Proposition K - Transportation Sales Tax

Voter Guide
November 1, 2003
This measure appeared on the November 2003 San Francisco ballot.

 

What it does

Proposition K would extend the existing 1/2-cent sales tax for transportation for 30 years. It specifies which projects and programs would be funded by the tax, estimated to total $2.4 billion to $2.8 billion over 30 years. The proposed tax and expenditure plan would take effect immediately, replacing the existing tax and expenditure plan. The existing 1/2 cent sales tax rate would not change.

The money raised, about 20% of the total needed, would attract the other 80% in matching state and federal funds to implement the long-range vision of the San Francisco Countywide Transportation Plan. The major objectives of the plan are to enhance mobility and accessibility throughout the city, improve safety for all transportation system users, support the city’s economic development and the vitality of neighborhoods, sustain environmental quality, and promote equity and efficiency in transportation investments.

Why it is on the ballot

The Board of Supervisors voted unanimously to put Proposition K on the ballot. As a special-purpose tax, to pass it needs approval by two-thirds of the voters.

Most Bay Area counties have a half-cent sales tax for transportation. San Francisco’s existing transportation sales tax, approved as Proposition B by voters in November 1989, is scheduled to expire in 2010. This measure has been placed on the ballot now, before the existing tax sunsets, for several reasons.

First, the Transportation Authority says that most of the projects promised in the original tax have been delivered, and it’s time to plan the next round of transportation improvements. After 15 years, the City has new transportation priorities and new opportunities presented by technological advances in traffic controls and transit. An updated expenditure plan would provide matching funds from federal, state, and regional funding programs.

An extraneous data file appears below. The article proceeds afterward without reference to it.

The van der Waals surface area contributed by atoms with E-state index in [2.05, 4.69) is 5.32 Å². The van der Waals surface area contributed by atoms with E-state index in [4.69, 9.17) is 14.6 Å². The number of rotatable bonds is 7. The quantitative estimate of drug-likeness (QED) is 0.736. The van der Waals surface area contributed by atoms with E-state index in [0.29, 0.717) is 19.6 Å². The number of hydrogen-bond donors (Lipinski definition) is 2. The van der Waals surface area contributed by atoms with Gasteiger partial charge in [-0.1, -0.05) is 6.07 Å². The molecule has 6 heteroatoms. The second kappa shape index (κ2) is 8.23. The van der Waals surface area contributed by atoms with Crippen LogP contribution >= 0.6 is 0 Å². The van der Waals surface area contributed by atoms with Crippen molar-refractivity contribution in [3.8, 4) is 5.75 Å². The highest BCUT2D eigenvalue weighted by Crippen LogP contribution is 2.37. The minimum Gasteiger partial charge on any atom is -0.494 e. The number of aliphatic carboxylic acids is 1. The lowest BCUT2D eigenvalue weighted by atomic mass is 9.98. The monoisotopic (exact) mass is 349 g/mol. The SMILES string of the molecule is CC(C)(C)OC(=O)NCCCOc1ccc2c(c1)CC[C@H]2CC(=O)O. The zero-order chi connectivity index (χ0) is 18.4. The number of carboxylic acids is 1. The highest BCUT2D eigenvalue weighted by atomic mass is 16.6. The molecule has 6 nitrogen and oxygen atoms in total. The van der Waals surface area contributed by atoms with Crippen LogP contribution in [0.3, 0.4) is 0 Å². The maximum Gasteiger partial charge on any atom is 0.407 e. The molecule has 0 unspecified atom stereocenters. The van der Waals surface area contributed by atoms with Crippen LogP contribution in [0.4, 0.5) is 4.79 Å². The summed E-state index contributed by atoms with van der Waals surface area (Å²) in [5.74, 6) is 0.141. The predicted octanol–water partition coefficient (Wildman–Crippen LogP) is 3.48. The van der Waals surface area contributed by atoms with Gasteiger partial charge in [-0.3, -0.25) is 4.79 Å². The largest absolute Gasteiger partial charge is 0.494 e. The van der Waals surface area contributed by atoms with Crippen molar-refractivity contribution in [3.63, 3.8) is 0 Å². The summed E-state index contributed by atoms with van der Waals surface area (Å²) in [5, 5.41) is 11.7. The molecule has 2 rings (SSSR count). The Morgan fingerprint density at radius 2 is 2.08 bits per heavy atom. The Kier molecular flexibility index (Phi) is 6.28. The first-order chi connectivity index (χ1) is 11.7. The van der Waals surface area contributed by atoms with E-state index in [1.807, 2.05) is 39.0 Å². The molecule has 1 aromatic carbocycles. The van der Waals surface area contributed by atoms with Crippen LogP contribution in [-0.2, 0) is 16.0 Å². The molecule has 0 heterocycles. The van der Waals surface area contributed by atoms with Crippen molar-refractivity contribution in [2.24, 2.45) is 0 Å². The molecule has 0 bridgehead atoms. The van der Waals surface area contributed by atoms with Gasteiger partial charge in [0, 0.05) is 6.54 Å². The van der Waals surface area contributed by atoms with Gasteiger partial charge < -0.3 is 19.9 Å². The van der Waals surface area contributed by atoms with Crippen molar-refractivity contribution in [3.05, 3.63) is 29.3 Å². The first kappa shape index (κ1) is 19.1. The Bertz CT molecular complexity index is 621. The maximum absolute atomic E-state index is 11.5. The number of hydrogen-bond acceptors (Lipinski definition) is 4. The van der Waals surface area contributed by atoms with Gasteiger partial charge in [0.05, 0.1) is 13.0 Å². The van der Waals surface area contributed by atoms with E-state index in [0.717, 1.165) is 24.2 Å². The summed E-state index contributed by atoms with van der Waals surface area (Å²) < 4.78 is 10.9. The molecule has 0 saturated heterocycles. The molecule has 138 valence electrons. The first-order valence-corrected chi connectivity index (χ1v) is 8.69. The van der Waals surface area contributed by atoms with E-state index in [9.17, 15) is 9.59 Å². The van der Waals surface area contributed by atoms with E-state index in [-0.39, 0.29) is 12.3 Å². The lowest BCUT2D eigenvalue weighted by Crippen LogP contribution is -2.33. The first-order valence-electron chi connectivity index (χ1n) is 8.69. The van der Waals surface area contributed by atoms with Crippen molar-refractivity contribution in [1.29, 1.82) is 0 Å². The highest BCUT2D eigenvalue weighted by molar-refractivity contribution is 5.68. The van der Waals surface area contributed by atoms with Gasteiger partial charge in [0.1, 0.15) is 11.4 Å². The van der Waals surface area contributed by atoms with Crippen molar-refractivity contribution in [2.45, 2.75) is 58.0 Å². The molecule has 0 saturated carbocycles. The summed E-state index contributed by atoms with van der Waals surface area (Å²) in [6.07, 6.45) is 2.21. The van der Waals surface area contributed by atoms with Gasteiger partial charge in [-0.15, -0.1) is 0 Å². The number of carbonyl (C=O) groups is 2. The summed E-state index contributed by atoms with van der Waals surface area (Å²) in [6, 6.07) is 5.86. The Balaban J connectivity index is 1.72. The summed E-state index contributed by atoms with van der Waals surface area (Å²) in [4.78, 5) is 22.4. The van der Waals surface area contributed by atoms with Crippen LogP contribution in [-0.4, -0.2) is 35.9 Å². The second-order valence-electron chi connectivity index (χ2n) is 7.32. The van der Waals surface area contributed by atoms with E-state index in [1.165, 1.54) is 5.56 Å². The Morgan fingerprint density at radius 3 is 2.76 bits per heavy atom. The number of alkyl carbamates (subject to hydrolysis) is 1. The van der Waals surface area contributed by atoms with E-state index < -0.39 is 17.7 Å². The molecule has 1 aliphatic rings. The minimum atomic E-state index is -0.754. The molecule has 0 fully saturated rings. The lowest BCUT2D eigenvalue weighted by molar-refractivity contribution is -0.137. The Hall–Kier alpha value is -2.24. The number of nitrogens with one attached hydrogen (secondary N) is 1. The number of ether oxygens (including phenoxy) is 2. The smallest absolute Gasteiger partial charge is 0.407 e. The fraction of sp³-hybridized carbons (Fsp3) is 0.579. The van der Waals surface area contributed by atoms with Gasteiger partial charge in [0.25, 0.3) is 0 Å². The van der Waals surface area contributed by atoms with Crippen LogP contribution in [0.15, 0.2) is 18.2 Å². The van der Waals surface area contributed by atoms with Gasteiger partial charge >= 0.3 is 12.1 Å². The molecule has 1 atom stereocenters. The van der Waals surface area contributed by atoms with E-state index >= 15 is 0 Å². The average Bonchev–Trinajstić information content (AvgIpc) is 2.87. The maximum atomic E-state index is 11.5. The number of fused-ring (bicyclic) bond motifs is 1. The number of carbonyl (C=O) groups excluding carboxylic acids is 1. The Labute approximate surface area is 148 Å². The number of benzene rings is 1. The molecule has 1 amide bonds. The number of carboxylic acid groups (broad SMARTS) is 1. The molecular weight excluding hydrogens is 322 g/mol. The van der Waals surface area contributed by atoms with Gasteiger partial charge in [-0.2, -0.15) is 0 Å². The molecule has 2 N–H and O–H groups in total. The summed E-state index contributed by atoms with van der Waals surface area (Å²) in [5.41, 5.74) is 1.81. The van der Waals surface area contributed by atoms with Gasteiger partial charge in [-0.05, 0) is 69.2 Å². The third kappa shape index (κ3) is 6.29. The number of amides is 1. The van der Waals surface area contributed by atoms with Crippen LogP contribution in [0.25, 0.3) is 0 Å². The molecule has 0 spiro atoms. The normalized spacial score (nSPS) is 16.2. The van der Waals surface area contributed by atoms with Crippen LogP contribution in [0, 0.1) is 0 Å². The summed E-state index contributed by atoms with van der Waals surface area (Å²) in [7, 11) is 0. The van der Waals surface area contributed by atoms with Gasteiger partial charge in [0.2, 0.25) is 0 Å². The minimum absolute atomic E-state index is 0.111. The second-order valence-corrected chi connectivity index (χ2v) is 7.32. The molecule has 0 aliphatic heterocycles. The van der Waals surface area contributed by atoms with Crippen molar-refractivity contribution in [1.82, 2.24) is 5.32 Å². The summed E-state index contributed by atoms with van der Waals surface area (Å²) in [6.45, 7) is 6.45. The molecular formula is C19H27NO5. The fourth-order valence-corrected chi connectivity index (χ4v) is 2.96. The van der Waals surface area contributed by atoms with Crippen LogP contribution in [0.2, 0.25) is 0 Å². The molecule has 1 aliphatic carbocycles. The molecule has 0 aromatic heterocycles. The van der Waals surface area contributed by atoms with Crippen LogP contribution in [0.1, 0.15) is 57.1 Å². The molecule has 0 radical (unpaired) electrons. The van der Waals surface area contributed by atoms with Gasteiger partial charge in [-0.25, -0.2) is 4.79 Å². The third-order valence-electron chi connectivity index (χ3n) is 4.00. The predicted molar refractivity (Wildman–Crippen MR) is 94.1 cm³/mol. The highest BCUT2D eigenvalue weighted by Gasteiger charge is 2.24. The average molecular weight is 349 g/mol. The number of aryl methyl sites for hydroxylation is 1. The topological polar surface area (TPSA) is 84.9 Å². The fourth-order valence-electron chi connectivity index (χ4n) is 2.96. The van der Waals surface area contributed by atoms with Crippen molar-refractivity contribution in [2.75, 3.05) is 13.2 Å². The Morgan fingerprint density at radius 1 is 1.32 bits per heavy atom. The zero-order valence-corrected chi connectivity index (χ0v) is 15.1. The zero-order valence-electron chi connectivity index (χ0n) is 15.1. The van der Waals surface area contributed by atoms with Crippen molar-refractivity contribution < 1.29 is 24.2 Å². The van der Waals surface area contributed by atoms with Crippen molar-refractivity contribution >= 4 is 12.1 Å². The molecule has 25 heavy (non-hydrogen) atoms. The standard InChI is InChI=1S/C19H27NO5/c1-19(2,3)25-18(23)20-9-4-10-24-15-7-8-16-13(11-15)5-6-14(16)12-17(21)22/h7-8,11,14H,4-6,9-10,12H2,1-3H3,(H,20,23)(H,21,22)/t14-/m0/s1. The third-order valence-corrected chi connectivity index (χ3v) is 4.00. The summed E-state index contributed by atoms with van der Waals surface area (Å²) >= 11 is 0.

Second, renewing the tax now makes it possible to issue bonds against 30 years of projected revenue. Without a renewal, there is little ability to sell bonds backed by the remaining six years of projected revenue.

Third, it is prudent to bring this issue to voters now. Should the measure fail, there would be time to craft another plan that will garner the approval of voters before the existing tax expires.

Pros

Proponents state:

  • This measure was crafted with extensive planning and community input, including neighborhood meetings in every district and extensive debate by a citizen’s committee, which supported the resulting plan unanimously
  • The local transportation sales tax is the single most important local funding source for transportation. It is what we use to match state and federal dollars. We simply will not be able to improve our transportation system without it
  • Without the projects funded by Prop. K, Muni service will deteriorate, ridership will decline, and automobile use and congestion will increase. San Francisco motorists will spend an additional 4,200 hours sitting in their cars every day if the projects funded by Prop. K are not built
  • Proposition K would increase by 14% the number of jobs accessible by transit in less than 30 minutes

Cons

Opponents state:

  • The measure won’t bring in enough money to do what we need. A full cent, rather than a half cent tax, would have doubled the amount of progress we could make towards solving the city’s transportation problems. Unfortunately, the polls showed that doubling the tax would have a hard time passing, so the decision was made to go for a simple renewal
  • 1989’s Proposition B did not deliver all the projects promised, because some of the city’s project-delivery mechanisms are too inefficient to complete a big capital project on-budget. As with any bond measure in San Francisco, we risk this problem here.
  • Individual constituencies are likely to oppose the measure because some special interest of theirs is not included

SPUR's analysis

Compared to the process which resulted in the first transportation sales tax in 1989, a great deal of technical planning and analysis by the Transportation Authority staff went into the preparation of this plan.